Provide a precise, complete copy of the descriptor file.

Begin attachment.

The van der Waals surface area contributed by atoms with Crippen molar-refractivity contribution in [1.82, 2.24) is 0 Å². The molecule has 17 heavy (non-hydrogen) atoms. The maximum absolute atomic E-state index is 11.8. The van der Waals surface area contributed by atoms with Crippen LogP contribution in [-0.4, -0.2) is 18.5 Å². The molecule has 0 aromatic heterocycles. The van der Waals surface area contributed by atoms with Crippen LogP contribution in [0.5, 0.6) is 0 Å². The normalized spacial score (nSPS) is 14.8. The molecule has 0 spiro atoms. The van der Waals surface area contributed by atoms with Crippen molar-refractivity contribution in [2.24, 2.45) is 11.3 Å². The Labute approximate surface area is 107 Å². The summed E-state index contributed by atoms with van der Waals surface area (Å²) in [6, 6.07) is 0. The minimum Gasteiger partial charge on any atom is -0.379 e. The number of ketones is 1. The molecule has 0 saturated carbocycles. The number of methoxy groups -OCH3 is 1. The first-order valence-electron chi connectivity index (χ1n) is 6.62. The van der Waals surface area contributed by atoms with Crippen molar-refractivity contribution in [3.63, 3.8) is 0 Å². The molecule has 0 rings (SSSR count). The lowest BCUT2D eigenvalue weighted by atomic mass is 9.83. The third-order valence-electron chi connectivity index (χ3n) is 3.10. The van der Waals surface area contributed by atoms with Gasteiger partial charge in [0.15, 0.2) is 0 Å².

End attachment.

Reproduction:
The van der Waals surface area contributed by atoms with Crippen molar-refractivity contribution in [1.82, 2.24) is 0 Å². The molecule has 17 heavy (non-hydrogen) atoms. The maximum absolute atomic E-state index is 11.8. The van der Waals surface area contributed by atoms with Crippen LogP contribution in [-0.4, -0.2) is 18.5 Å². The molecule has 0 aromatic heterocycles. The van der Waals surface area contributed by atoms with Crippen LogP contribution in [0.5, 0.6) is 0 Å². The normalized spacial score (nSPS) is 14.8. The molecule has 0 spiro atoms. The van der Waals surface area contributed by atoms with Crippen molar-refractivity contribution in [2.24, 2.45) is 11.3 Å². The Labute approximate surface area is 107 Å². The summed E-state index contributed by atoms with van der Waals surface area (Å²) in [6, 6.07) is 0. The minimum Gasteiger partial charge on any atom is -0.379 e. The number of ketones is 1. The molecule has 0 saturated carbocycles. The number of methoxy groups -OCH3 is 1. The first-order valence-electron chi connectivity index (χ1n) is 6.62. The van der Waals surface area contributed by atoms with Crippen molar-refractivity contribution in [3.63, 3.8) is 0 Å². The molecule has 0 rings (SSSR count). The lowest BCUT2D eigenvalue weighted by atomic mass is 9.83. The third-order valence-electron chi connectivity index (χ3n) is 3.10. The van der Waals surface area contributed by atoms with Gasteiger partial charge in [0.15, 0.2) is 0 Å².